Published on March 31, 2022
Anyone else feel that sport is in deep transition?
Everywhere we turn we see organizational leaders being fired or leaving because they are burned out. We witness athletes finding their voices and pushing back against outdated systems and rules. We experience another story of unsafe and unhealthy practices. And it’s not just in Canada. The global sport system needs an overhaul, and it’s been a long time coming.
We are reckoning with an old way of doing business and more importantly, suffering from systems and rules that were never designed to bear the load of a more inclusive, just, equitable and human-centred sport environment.
When people are in transition, they are in liminal space. Liminal is a beautiful word to describe being in betwixt and in between. I’m not here, nor there. I’m somewhere in the middle. I describe this experience as being in brackish waters, where saltwater meets fresh water in estuaries. Brackish waters are murky and can be confusing for the creatures that live in its ecosystem. I feel this accurately reflects the current experience of athletes, coaches, and administrators.
Transitions often generate fear. We find ourselves ending something that felt familiar and comfortable, even as we long for something different. When we are in change, depending on our life experiences and prior history, we might find ourselves leaping towards what’s new or resisting the ending of something that mattered deeply to us. As a death educator and grief coach, I support people through life losses some of which might be soul-shattering while others create discomfort and resistance.
With sport being in deep transition, my hope is that we commit to addressing the many issues that are keeping us stuck, but not in a manner that continues to divide and polarize. In my opinion, this only serves as a distraction and fails to drive us towards meaningful change. Sport is currently suffering from a death by a thousand reviews. What is needed is a coordinated, sector-wide accounting.
In 1989, Justice Charles Dubin led a Commission into the Use of Drugs and Banned Substances in Sport. This Inquiry heard hundreds of testimonies from athletes, coaches and sport administrators following the Ben Johnson scandal at the 1988 Seoul Olympics. I was a journalism student at the time and remember the elation I felt watching Ben win that race. I also remember feeling heartbroken 48 hours later when the world found out he had cheated. My desire to be an agent of change on behalf of ethical sport was forged during those dark days. Three years later, I submitted my journalism thesis, which was featured on CJOH TV as a five-part television segment that explored the root causes that gave rise to systematic doping.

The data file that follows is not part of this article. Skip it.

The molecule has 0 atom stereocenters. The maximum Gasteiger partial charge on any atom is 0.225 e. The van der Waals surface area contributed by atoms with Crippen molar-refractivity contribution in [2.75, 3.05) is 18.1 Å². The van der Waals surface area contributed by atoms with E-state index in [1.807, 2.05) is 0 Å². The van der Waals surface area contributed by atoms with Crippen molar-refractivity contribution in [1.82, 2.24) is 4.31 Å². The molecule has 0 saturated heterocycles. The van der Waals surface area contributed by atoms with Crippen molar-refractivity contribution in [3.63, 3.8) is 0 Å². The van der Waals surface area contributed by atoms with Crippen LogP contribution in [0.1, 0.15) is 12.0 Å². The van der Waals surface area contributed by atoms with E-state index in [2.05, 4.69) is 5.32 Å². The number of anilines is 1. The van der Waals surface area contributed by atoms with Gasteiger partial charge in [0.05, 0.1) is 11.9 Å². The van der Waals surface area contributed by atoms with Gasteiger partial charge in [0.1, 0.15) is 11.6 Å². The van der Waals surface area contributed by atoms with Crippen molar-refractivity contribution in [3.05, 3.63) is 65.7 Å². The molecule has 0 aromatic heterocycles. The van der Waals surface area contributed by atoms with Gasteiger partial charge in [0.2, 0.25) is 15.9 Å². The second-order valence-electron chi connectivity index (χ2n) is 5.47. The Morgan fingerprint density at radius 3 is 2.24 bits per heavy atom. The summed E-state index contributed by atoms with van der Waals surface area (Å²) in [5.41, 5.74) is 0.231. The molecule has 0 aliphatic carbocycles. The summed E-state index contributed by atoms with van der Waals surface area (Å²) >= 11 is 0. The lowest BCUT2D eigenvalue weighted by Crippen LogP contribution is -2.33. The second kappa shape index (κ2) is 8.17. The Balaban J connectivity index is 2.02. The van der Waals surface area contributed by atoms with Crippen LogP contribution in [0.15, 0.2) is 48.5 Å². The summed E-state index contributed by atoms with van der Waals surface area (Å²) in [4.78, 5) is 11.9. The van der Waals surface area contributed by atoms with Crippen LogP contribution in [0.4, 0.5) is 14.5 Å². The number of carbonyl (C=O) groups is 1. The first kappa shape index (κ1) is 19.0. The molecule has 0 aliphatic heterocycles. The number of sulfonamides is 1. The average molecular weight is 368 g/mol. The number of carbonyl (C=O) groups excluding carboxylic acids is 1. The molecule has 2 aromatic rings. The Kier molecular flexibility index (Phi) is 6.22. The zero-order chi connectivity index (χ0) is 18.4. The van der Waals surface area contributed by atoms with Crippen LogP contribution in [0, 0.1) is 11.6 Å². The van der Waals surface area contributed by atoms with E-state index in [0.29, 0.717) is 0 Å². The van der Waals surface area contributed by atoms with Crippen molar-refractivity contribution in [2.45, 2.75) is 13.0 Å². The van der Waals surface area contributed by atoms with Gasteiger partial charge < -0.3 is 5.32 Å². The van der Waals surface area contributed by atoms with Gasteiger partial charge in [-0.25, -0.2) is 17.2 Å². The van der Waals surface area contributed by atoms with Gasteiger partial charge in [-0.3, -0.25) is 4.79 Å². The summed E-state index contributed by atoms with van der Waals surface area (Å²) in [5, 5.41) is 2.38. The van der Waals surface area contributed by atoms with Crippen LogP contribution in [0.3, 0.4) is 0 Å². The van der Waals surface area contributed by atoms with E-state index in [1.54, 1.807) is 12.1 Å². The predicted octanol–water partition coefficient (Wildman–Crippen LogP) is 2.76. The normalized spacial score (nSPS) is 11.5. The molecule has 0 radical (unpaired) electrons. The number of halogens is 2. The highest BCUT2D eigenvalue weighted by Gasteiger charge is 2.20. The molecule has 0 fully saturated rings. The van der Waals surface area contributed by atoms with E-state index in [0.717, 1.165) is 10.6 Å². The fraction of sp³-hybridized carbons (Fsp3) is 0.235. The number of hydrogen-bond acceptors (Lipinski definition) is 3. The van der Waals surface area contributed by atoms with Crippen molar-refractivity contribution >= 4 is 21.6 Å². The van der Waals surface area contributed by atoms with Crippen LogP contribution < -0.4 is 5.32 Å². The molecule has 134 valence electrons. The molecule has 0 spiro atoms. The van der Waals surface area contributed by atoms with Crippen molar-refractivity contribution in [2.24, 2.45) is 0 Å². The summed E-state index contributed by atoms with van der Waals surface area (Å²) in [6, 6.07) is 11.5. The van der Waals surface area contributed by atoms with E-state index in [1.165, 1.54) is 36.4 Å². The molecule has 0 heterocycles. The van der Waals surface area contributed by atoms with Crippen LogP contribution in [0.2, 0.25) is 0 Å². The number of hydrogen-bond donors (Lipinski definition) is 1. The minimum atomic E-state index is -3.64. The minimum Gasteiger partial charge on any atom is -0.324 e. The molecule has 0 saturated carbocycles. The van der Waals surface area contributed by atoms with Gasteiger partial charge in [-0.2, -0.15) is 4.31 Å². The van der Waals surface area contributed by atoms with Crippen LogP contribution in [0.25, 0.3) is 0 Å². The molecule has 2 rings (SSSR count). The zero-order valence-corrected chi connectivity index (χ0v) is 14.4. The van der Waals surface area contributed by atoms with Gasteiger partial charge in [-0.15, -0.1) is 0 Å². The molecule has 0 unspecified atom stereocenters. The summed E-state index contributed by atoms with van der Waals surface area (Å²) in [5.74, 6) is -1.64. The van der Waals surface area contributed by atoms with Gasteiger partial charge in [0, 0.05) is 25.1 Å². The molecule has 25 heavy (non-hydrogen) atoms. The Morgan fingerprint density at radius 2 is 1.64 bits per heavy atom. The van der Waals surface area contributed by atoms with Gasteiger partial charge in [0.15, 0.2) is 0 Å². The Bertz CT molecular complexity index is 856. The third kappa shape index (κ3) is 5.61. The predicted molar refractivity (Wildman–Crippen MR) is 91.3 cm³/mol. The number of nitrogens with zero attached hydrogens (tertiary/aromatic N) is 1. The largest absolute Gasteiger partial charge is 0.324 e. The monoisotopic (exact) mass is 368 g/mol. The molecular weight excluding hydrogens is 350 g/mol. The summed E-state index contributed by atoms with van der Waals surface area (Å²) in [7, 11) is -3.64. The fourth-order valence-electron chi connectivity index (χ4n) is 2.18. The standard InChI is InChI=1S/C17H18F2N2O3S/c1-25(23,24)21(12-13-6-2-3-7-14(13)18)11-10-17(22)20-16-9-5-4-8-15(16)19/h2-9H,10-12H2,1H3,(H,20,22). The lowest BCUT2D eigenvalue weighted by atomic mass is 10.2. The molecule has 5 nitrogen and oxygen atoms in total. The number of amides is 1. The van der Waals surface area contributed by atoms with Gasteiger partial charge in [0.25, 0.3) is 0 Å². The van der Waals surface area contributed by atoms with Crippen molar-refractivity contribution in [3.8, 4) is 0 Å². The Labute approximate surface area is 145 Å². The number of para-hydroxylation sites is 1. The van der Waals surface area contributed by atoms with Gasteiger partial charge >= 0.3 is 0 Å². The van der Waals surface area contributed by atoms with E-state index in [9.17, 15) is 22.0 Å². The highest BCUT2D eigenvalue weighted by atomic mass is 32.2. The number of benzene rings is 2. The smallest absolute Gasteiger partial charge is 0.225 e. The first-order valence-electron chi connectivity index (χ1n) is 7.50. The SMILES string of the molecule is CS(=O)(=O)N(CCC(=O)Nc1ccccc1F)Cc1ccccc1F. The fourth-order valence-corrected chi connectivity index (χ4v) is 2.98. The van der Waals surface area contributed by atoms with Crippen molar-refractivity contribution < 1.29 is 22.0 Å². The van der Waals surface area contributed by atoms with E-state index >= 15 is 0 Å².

I’ve been advocating for a more inclusive and holistic sport system ever since.
Dubin said that there was a "moral crisis" in sports that required society to examine the values attached to sport. The Canadian Centre for Ethics in Sport was created as a commitment to eradicating doping and is recognized as being a world leader. But the organization understood that it also needed to cement its anti-doping commitments through shared values. Being a champion for ethical sport meant that we needed to be guided by a core set of values that reflect the needs of those we are here to serve. In Canada, those values have been expressed as the True Sport Principles … principles that were co-created and re-affirmed over the past two decades, through surveys and an inclusive and far-reaching series of conversations with Canadians about what they wanted to see live on the field of play. It’s interesting to note that 4800 people and organizations have joined True Sport and the list continues to grow.
My high hope is that much like Norway’s “Joy of Sport” ethos, Canada can commit to a coordinated way to speak to our shared commitment to fair, inclusive, safe, and thriving sport. With a shared vision for what sport could be, supported by holistic values, I believe we can find our way, towards a better way.
But first, there must be a public accounting.
Sport is grappling with another, a more insidious moral crisis. As leaders, we must face reality. To remain relevant, we must collectively pause and examine the root causes that continue to keep sport stuck. It’s a systemic issue that requires a systemic response. A Commission of Inquiry into the State of Canadian Sport would provide clarity on the nature and extent of the problems, surface outdated governance and financial models, examine our reward system, acknowledge our over-reliance on a depleting volunteer base, and create a roadmap towards a safer, more inclusive and ethical sport environment for all participants.